Masashi Kishimoto Sensei is the creator of the international bestselling manga series Naruto. Even though he’s quite busy creating masterpieces each week for Weekly SHONEN JUMP, he’s still a movie fanatic and a devoted father. When creating original work, artists and their creations usually have an interesting relationship, and in Kishimoto’s case, this especially holds true. (Read on to find out what we mean!) In our exclusive sit-down interview with this legendary manga creator, SJ Alpha finds out the inner workings behind his thought process and how he creates a story that captivates audiences from all over the world.
MASASHI KISHIMOTO Interview Part 1
Q: When was the first time that you thought of becoming a mangaka, and why?
Masashi Kishimoto: At some point between second and fourth grade I got into Akira Toriyama Sensei’s Dr. Slump anime and Dragon Ball manga. I loved his characters. I was especially attached to Dr. Slump’s Arale and Dragon Ball’s Goku. Also, his art really appealed to me. There was something about his cartoony drawing style that felt right, more so than realistic drawings. I thought to myself, I want to become like Toriyama Sensei.
Q: Where do you get your inspiration? Do you listen to music or watch movies when you are working?
MK: I do have a DVD player with a little screen on my desk, and sometimes I watch movies or listen to music. I used to do that more often when working, but not so much these days. After drawing manga for 12 years, I’ve learned that it affects my art. For example, if I was listening to a song with sad lyrics, my manga would start to reflect the sadness. And then when I would look back at the drawings, something about it felt off from what I intended. So I decided to shut off anything that could affect my drawing.
But I do love movies and do get a lot of inspiration from them. In my free time, I go to movie theaters to try and catch every blockbuster film. I also look for DVDs of hard-to-find movies in stores. I like watching big trilogies like Star Wars, horror movies like SAW, romance movies like 500 Days of Summer, and classics like The Sting.
My all-time favorite movie is Akira, but I love Hollywood movies in general. My recent favorite was How to Train Your Dragon, because the scriptwriting was so fantastic. As a fan of the original comics, I liked Tin Tin. I thought the movie was true to the comic, and CG animation made it seem more real than if it was live-action.
Q: A mangaka’s schedule is incredibly grueling. What is the secret to enduring it for so many years while maintaining such an incredibly high level of quality in your work?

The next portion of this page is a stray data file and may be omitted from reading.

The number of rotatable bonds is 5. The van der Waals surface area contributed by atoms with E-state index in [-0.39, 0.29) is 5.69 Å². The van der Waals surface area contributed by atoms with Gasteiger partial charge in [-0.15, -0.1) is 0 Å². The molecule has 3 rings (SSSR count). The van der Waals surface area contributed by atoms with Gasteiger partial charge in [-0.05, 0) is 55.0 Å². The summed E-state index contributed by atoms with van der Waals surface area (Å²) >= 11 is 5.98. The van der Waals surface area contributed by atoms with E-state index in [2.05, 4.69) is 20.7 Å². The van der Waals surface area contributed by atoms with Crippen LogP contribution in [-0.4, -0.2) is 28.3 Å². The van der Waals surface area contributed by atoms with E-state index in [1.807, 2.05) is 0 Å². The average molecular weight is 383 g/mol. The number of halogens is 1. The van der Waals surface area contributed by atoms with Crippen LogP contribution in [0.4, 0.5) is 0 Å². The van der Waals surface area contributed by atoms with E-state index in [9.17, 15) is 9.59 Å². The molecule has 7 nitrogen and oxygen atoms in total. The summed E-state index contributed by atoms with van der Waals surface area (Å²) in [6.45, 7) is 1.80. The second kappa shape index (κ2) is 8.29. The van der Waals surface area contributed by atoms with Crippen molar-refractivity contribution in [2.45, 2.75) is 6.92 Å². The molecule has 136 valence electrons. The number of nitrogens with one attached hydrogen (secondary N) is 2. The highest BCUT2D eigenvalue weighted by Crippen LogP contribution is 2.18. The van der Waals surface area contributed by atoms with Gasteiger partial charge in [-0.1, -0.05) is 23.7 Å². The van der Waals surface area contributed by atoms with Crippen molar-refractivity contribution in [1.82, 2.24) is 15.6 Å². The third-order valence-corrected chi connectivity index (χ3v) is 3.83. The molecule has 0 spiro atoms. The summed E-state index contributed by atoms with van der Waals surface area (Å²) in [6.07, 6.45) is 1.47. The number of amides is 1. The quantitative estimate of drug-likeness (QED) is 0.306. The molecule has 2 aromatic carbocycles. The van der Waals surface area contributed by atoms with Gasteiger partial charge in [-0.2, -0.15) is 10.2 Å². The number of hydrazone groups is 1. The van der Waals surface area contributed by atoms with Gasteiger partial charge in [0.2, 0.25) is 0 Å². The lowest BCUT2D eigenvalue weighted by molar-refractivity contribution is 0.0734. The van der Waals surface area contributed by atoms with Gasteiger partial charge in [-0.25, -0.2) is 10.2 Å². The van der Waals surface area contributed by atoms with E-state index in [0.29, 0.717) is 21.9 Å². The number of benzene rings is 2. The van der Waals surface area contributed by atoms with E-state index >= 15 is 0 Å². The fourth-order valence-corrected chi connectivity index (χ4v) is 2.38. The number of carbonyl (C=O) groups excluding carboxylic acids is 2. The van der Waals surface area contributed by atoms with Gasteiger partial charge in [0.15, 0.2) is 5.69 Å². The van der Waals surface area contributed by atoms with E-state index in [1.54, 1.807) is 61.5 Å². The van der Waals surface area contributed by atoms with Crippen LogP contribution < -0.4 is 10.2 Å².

MK: The only reason why I can continue drawing manga for so long is because—I love drawing manga. I really feel like this job is a good match for me, and it has really worked out. If you weren’t born with a love of drawing, it would be impossible to draw manga. You would want to run away or have an allergic reaction or something. When I was a baby, I drew on the wall with my poop even before I was able to hold a pen. [laughs] So as long as I can remember, I always loved drawing.
Q: You’ve been drawing and writing Naruto for over ten years. Compared to when you first started, how do you think you’ve grown and changed both as an artist and person?
MK: During my career as a mangaka, I got married, had kids and became a father. This directly influenced the story in Naruto. Through these experiences, I realized the things that are important in this world. Being a parent gave me a different perspective, which I didn’t have when I was single.
The character Naruto represents a little bit of myself and a little bit of my child. It was after my children were born that I wanted to write about Naruto’s parents. The way Naruto’s parents feel about him is very close to how I feel towards my kids.
But I don’t want to get too preachy because manga must always be entertaining. It has to be told from the kid’s point of view. Even if I died someday, I want to leave a work in the world that would let my kids understand what I always wanted to tell them.
Q: Naruto’s history is no longer a secret and he knows his parents loved him. How will that continue to change Naruto’s outlook on the world and his relationship with the Nine-Tailed Fox?
MK: At the beginning of the series, Naruto didn’t have parents, and all he had was the Nine-Tailed Fox inside him. He was treated like a troublemaker or loser. He had a lot of hate and anger towards the world because he didn’t have an identity. I was initially going to make the flashback about Naruto’s parents very short. But learning about his parents became crucial so that Naruto could become aware of his identity. Though his parents were no longer in this world, they were able to use their chakra to tell Naruto how they felt about him. His parents sealed the Nine-Tailed Fox inside of him to bring peace to the world. They believed in him so strongly that they thought he would be able to handle the responsibility.
When Naruto found out about this truth, he became more aware of his life’s purpose. He realized who he truly needs to become and what he needs to do to fulfill his dream along with his parents’ hope.
Love is a great thing. Since I became a parent, I truly believe (although there might be a few exceptions) that parents all over the world always love their kids. When children can truly understand the love from their parents, it greatly helps them find themselves. So I really wanted to give Naruto that experience.
Interview by Misaki C. Kido (@Onnabancho_J)
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